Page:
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Bhagavatam In Tamil

One of the prominent Tamil versions of Srimad Bhagavad Purana (Bhagavatam) is written by Sevvai Sooduvar (16th century CE). It comprises 12 skandhas or books and has details of the avatars (ten incarnations) of Bhagavan Sri Vishnu.

The term ‘Bhagavatam’ has two components – Bhagavatah + idam mean ‘of god.’ God (Bhagavan) possesses six bhagas or divine majesties – Aishwarya (omnipotence), virya (power), yashas (fame), shri (beauty and auspiciousness), jnana (omniscience) and vairagya (renunciation). Bhagavatam celebrates the glory of Bhagavan. Bhagavatas are the learned scholars who conduct discourses on Bhagavatam. This celebrated text has been translated into many Indian and foreign languages.

Of the seven types of Sanskrit Bhagavatam categorized in Puranas, Iitihasa Bhagavatam and Purana Bhagavatam alone have translated into Tamil.

Sevvai Sooduvar, a Vaishnava Brahmin, was perhaps the first to write Itihasa Bhagavatam. Dr U.V. Swaminatha Iyer, the doyen among the Tamil scholars, has edited this book under the title Bhagavatam, which has 155 chapters and 4970 poems. The dasama skandha or the tenth book glorifies the birth of Bhagavan Sri Krishna in 54 chapters.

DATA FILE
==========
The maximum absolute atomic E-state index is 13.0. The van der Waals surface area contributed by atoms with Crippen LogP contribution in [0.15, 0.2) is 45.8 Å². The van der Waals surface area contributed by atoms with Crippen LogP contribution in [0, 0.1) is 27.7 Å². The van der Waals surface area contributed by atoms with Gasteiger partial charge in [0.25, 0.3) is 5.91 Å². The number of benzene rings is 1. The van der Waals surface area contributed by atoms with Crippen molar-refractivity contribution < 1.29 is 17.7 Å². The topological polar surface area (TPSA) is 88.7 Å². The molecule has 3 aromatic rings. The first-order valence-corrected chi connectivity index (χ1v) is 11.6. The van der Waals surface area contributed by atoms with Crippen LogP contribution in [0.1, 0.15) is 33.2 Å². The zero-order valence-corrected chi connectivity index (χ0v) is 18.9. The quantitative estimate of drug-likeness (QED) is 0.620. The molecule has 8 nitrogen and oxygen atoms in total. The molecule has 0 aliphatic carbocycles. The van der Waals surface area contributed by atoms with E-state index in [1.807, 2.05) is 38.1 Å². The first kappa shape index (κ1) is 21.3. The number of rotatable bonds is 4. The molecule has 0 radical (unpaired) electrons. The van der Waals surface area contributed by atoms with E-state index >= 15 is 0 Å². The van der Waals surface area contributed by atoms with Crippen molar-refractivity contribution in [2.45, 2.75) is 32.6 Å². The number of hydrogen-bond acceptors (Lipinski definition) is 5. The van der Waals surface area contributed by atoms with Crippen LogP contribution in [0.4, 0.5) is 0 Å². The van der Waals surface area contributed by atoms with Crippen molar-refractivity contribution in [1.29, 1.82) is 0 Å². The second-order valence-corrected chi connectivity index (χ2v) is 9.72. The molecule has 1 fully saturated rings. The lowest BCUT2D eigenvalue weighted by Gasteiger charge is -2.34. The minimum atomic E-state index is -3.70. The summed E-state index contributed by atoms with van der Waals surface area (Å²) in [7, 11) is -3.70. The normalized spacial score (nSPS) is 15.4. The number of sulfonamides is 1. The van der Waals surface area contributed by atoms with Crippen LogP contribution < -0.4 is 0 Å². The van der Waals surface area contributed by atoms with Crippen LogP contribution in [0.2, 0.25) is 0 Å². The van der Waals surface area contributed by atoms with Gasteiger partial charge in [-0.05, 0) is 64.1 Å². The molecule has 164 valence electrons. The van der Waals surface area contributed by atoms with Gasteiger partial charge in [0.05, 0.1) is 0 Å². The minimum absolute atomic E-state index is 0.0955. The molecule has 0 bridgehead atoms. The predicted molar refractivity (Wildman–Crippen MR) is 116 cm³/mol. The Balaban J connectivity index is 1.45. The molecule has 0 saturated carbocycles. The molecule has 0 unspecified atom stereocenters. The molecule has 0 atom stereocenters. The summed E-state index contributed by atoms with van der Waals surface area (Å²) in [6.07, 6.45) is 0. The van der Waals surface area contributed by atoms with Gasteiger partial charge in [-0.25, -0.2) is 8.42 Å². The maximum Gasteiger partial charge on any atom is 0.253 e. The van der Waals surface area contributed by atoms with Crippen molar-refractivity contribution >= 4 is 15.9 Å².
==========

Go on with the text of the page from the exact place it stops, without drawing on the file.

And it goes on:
Arulaladasar alias Varadaraja Iyengar translated Purana Bhagavatam into Tami. This text, Vasudeva Katai (1543 CE) has 131 chapters and 9159 poems. The ‘introduction’ to this book, contrary to the oral discourse recorded in the original Bhagvatam, offers a different version, that Narada narrated Bhagavatam tale to the child Pratti, daughter of the Vidarbha king. The other unique features of this text include Rukmankata Caritram, available only in Padma Puranam, the story of Dadhipantan, an oral narrative and the history of Nappinai (Bhagavan Sri Krishna’s spouse), acknowledged in Paripatal and Nalayira Divya Prabandham. This Bhagavatam, for the first time, describes the wedding of Nappinai in 36 poems.

Apart from these to Bhagavatams, other prose translations were attempted by Venugopalachariar and A.V. Narasimhachariar. Bhagavata Saram (Tandava Shastrikal), Bhagavata Vavanam (Uvathi Cinnaiyan) and Bhagavata Vina-vitai (Kasturi Rengaiah) are some of the different versions of Tamil Bhagavatams available.

The dashama skandha, which narrates the story of Bhagavan Sri Krishna, is considered to be the pivotal point of the Sanskrit Bhagavatam. Its descriptive style and poetic structure have induced many scholars to translate this chapter alone into Tamil. Madhurakavi Srinivasa Iyengar (19th century CE) had published Sri Kannan Avataram, an expansion of the dashama skandha in 24 chapters and 1232 poems. Ananthabharati Swamikal has rendered the same chapter as a musical composition. This text, Sri Bhagavata Dashama Skandha Kirtanai has two parts; the second part was published in 1907.

Sankaramurthy Konar’s Bhagavata Ammanai (1932) paraphrases in simple style, the tenth, eleventh and twelfth chapters of Sevvai Sooduvar’s Bhagavatam. Another text in the same mode by M. Mariappa Kavirayar is now available.